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The #StopEACOP campaign has noted media reports that PR firm Edelman has ended its relationship with Standard Bank over Edelman’s refusal to provide reputation management services to the bank relating to its funding of TotalEnergies (Total)’s proposed controversial East African Crude Oil Pipeline (EACOP).

#StopEACOP commends Edelman for distancing itself from the bank over its role in the project.

Although Standard Bank remains tight-lipped in relation to its funding of EACOP, the media reports regarding Edelman appear to confirm #StopEACOP’s understanding that Standard Bank does intend to finance the pipeline.

The risks of funding EACOP are intensifying. Edelman’s withdrawal illustrates that these include significant reputational risks. #StopEACOP urges all Standard Bank customers, service providers, employees and shareholders to speak up against the project and the bank’s involvement in it.

The risks

The severe environmental, human rights, climate, legal, and commercial risks and impacts of EACOP are summarised in this series of finance risk briefings. Globally, 20 banks (including Total’s seven largest financiers) have made clear they will not finance the project, as have eleven insurers or reinsurers, several development finance institutions and four export credit agencies. Growing opposition to EACOP will continue to intensify the reputational and other severe risks it poses for Total, and the banks, investors and insurers backing the project.

Duncan Meisel, Director, Clean Creatives, says: “Fossil fuel projects like EACOP are a threat to the reputation of any company that promotes or funds them. Edelman’s decision not to work on this project is the right one, because it separates them from the countless local disasters caused by pipeline construction and operation – not to mention the carbon pollution EACOP will produce. During a climate emergency, ending support for life-threatening projects such as EACOP, and the fossil fuel companies behind them, is the cornerstone of responsible business practice.”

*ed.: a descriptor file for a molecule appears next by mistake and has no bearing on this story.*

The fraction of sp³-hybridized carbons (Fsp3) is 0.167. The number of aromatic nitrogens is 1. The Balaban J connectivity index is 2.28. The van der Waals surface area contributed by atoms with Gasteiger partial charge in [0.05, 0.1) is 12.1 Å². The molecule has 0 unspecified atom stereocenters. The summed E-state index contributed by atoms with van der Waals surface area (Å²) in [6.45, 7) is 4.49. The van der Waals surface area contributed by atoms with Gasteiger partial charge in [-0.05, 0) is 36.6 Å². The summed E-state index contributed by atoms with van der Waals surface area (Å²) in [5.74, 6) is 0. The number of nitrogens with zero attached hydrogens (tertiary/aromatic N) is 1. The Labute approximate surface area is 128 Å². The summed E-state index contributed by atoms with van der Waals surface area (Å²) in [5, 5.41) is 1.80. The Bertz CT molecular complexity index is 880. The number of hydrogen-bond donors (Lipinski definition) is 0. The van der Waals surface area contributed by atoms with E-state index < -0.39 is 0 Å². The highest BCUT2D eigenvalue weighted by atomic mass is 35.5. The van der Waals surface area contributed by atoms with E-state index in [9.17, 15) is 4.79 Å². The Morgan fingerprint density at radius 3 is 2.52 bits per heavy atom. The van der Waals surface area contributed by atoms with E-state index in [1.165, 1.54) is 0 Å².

Standard Bank evasive

For several years now, Standard Bank has been evasive regarding the status of its financing of the project. Together with Sumitomo Mitsui Banking Corporation (SMBC) and the Industrial and Commercial Bank of China (ICBC), it acts as a financial advisor for the project.

Standard Bank has publicly stated that its participation in EACOP remains subject to the findings of environmental and social due diligence assessments of the project’s compliance with the Equator Principles.  At its 31 May 2022 AGM, the bank’s CEO, Sim Tshabalala, committed to making public the long-awaited Social and Environmental Consultant’s report into the EACOP project, commissioned by Standard Bank and conducted by Golder Associates. The bank has so far failed to meet this commitment and the bank has not responded to recent requests from organisations within the #StopEACOP campaign for an update on the status of this report.

A recent report by the Africa Institute for Energy Governance (AFIEGO), Inclusive Development International (IDI) and BankTrack demonstrates that banks supporting EACOP would be in non-compliance with their commitments under the Equator Principles, a risk management framework for financial institutions to identify, assess and manage environmental and social risks.

In other words, irrespective of what the yet-to-be-disclosed environmental and social report states, EACOP has now been shown to violate the Equator Principles. Given the bank’s commitment only to support the project if it complies with these Principles, this finding provides a further compelling reason for Standard Bank to back away from financing EACOP.

It is time for transparency. #StopEACOP calls on Standard Bank to publicly confirm – and explain – its position, and to end the prevarication and evasiveness which has characterised its responses to civil society for a number of years.

Source: justshare.org.za